Aristotle’s discussion of ‘to be’, presented in his Metaphysics V 7, has been much debated. Most scholars explain the Aristotelian ‘to be’ kata symbebêkos as a result of a so called ‘unnatural predication’. By accepting this reading, Aristotle’s distinction becomes necessarily blurred. The same holds with respect to Ross’ reading of the passage according to which ‘to be’ kath’ hauto is restricted to essential predications. The purpose of this paper is to show the inappropriateness of both readings and to offer a better one. In doing so, I will argue that Aristotle’s concern is neither about various uses of the verb ‘to be’ in Ancient Greek nor about types of predication, but on ontology and its pitfalls.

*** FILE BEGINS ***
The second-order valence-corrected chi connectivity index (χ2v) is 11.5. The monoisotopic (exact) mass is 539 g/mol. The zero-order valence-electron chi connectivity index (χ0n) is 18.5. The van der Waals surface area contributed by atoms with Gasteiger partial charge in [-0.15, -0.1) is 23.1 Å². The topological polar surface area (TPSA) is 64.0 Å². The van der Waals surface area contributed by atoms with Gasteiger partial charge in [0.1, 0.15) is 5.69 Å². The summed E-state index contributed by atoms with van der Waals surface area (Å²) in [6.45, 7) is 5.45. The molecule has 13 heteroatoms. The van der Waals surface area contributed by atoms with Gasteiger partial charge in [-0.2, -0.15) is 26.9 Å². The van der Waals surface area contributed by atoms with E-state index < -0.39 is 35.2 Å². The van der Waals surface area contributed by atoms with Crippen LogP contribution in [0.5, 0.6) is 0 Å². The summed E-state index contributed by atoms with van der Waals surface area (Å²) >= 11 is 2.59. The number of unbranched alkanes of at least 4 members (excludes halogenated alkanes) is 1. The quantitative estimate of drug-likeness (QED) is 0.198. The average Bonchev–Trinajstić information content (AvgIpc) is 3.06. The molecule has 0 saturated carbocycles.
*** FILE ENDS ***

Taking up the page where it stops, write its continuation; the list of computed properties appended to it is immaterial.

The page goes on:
© 2015 by Walter de Gruyter Berlin Boston